The set of overlapping grids must be assembled or connected together to form a composite grid and solution where the solution results from one grid are linked to the solution values on the other overlapping component grids. The assembly of the composite grid is a multi-step process that for static application can be performed as a pre-processing application at the end of the grid generation phase. For a moving body application the grids will typically move rigidly with each body and the grid assembly process must be performed at each time step.

To illustrate the process, consider the grid system shown in Figure 1 where a body conforming grid around a foil overlaps a Cartesian background grid. This simple two-dimensional grid system illustrates the addition of geometry feature such as a rudder or stabilizer to an existing geometry, such as a ship hull, represented by the Cartesian grid.

The first step in the overset grid assembly process is the identification of points in each component grid that are outside the domain of interest. These points, called hole points, will be inside a body or behind a symmetry plane and should be excluded from the flow solver computations. Figure 2 presents the example grid system with the background grid hole points identified and marked as blue dots. The holes and their boundaries within a grid allow the solution from one overlapping grid to be coupled to the solutions on other grids to form a single composite grid and solution.

The grid points adjacent to the holes become intergrid boundary points called fringe points. In addition, the boundaries of each component grid that are not physical boundary conditions such as solid surfaces and overlap other component grids will also be marked as fringe points. Figure 3 includes the identification of the fringe points that will be used as boundary condition points to connect the two grids into a single composite grid. Outer boundary fringe points for the foil grid are shown in red and inner fringe points adjacent to hole points in the background mesh are shown in black. The marking of holes and the surrounding fringe boundaries form the first phase of an overset grid assembly process.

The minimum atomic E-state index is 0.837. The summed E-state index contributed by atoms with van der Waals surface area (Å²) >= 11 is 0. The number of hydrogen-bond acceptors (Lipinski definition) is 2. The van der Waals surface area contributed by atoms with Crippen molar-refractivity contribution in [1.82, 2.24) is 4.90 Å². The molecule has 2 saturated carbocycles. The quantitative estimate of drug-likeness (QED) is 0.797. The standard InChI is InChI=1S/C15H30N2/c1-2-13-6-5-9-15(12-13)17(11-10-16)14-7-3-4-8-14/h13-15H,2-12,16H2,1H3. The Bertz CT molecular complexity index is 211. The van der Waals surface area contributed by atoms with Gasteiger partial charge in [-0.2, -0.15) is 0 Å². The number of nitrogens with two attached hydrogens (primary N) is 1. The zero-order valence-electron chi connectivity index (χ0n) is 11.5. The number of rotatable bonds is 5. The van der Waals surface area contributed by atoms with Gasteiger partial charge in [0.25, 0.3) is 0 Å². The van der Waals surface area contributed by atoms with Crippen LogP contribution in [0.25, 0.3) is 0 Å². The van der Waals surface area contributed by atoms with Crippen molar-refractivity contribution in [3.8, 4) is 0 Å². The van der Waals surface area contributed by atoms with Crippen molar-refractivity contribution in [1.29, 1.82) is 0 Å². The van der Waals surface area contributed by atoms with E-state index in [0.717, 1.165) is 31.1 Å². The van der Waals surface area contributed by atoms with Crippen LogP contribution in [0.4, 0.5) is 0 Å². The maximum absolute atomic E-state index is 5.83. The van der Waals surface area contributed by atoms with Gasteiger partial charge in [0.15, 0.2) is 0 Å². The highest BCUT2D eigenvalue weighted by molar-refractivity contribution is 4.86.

The boundary values required by the flow-field solution at the intergrid boundary fringe points are obtained by interpolating the solution from appropriate donor elements using information from other grids that overlap the region. The second phase of the overset grid assembly process is the search for candidate donor elements and the selection of appropriate donor members to be used in the interpolation of the solution on the donor grid. For a vertex or node centered solution the donor members will be the nodes of the donor element that contains the fringe point location and standard tri-linear interpolation will be used for the interpolation weights. The set of points that are marked as hole and fringe along with the donor members and their associated interpolation weights is called the domain connectivity information (DCI) for the composite grid.

The overset composite solution quality can be improved by having the donor element, which provides the interpolated values, of comparable size to the fringe element, which is utilizing the interpolated value as a boundary condition value. While this is a goal for generating overset component grids, it is not always achieved in practice. A final and optional phase of the overset grid assembly process is an overlap minimization process that seeks to reduce the amount of overlap between component grids. The process will attempt to remove the larger elements where there are smaller elements that overlap. For a vertex centered grid assembly the size of elements connected to a grid point are averaged to provide a “grid size” at the grid point. Points larger than the candidate donor elements in the overlap region are marked as hole points, and hence removed from active flow solution. The hole points must still have fringe intergrid boundary points between the active or field solution points and the hole points. Figure 4 shows the resulting set of hole and fringe points after application of the overlap minimization process. The background grid, which has larger elements in the overlap region, has additional points marked as hole points with the result in this case of expanding the set of hole points and pushing the surrounding fringe points to near the fringe boundary of the foil grid. The minimization process leaves sufficient overlap such that no donor element contains a fringe point.